The Blaugrana are in a fortunate spot where they can integrate promising youngsters from their youth teams into their senior squad; however, in recent years, there has been a divergence from this approach. Consequently, Barça have seen their fair share of homegrown starlets slip through the cracks.
In this piece, we at Barça Universal will be forming a starting eleven of the best active ex-La Masía players in the world. Based on their quality and recent performances, these are the best eleven players who either left the Catalan club at a young age or never cemented a place in the first team. We have decided to go through with a 4-2-3-1 formation for the team.
GK: André Onana
Between the sticks, there are few better than André Onana. The Cameroonian international left Barça at 19, and has not looked back since. He’s developed into a premier goalkeeper and has been linked with a move to big clubs all across Europe.
“I think André [Onana] is fantastic. He came to Ajax aged 18 or 19 and the way he developed, and the natural attributes that he already had, his speed, his reaction… I think he set himself as a great goalkeeper.”Edwin van der Sar, 2018
Onana has decisive command of his box, quick reflexes, and is a great shot-stopper. Across 31 appearances last season, he had 11 clean sheets and a formidable 75.5% save percentage. He has also led the Champions League in the last two campaigns with post-shot expected goals minus goals allowed, a stat that measures how well a keeper fares against shots that are expected to go in. He achieved a mark of +4.5, meaning he prevented Ajax from conceding almost five extra goals.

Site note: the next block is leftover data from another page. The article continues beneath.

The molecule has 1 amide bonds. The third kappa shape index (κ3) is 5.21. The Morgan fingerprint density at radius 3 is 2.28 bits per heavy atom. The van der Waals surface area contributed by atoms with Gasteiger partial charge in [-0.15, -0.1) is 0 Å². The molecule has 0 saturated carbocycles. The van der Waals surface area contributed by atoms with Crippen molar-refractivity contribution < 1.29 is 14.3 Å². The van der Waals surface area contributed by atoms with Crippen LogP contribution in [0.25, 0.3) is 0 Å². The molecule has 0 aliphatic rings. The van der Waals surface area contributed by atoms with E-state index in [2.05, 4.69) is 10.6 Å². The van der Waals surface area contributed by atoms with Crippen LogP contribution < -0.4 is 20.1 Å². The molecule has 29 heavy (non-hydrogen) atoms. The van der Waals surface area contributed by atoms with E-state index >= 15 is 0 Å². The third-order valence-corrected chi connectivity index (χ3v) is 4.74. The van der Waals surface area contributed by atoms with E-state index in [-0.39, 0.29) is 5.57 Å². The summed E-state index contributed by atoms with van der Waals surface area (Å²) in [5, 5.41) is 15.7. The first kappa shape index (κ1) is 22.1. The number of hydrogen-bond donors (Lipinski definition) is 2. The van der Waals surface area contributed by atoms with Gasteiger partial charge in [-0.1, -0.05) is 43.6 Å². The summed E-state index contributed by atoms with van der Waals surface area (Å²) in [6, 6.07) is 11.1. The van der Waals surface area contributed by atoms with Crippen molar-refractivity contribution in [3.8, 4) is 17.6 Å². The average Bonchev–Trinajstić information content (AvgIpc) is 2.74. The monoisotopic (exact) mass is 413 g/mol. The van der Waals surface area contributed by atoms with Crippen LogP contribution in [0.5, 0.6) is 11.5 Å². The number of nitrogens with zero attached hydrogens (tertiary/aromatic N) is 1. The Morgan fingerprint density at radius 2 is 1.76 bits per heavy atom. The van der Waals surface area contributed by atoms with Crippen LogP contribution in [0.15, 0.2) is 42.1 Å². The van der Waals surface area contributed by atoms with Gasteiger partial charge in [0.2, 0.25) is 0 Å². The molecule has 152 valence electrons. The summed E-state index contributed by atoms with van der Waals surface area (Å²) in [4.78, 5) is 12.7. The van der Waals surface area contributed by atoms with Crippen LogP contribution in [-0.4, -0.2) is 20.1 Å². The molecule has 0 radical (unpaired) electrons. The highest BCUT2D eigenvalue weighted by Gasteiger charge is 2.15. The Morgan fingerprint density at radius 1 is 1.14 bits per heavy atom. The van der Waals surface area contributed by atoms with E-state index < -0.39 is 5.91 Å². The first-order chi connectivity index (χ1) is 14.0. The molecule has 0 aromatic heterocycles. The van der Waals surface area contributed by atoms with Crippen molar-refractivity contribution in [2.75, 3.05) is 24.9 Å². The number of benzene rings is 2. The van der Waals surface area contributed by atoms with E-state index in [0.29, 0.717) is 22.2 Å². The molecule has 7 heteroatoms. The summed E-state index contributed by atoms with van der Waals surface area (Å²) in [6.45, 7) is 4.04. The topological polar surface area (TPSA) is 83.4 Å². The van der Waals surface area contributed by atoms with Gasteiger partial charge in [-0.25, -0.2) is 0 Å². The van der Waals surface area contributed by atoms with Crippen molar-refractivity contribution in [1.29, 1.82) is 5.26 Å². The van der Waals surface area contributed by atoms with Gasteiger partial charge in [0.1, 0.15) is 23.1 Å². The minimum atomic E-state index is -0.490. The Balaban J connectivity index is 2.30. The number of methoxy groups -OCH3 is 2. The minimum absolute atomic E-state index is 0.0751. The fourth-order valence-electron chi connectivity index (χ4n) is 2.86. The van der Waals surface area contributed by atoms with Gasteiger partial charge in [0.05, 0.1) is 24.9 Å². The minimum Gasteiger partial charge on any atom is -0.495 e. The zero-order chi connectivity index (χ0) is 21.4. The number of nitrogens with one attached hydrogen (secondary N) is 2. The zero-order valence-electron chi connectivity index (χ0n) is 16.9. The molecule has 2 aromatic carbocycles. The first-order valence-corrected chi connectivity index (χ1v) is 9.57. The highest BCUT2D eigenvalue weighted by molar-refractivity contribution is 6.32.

The Catalans would surely regret letting him go if they did not have Marc-André ter Stegen taking charge of the gloves.
RB: Héctor Bellerín
Héctor Bellerín is a clear choice at right-back, edging out the only other realistic option, Real Betis’ Martín Montoya. The Spaniard left Barça in 2011 for Arsenal, after spending 8 years at the club. Although injuries have derailed his recent progress, he’s become a key asset for the Gunners.
Bellerín is quite talented, consistently blistering down the right-hand side with his pace and influencing all aspects of the game. He’s finding his footing after being in and out of the lineup for the last few seasons but already has two assists this campaign. He also earned his first national team call-up since 2016; a positive sign of things to come, maybe.
CB: Eric García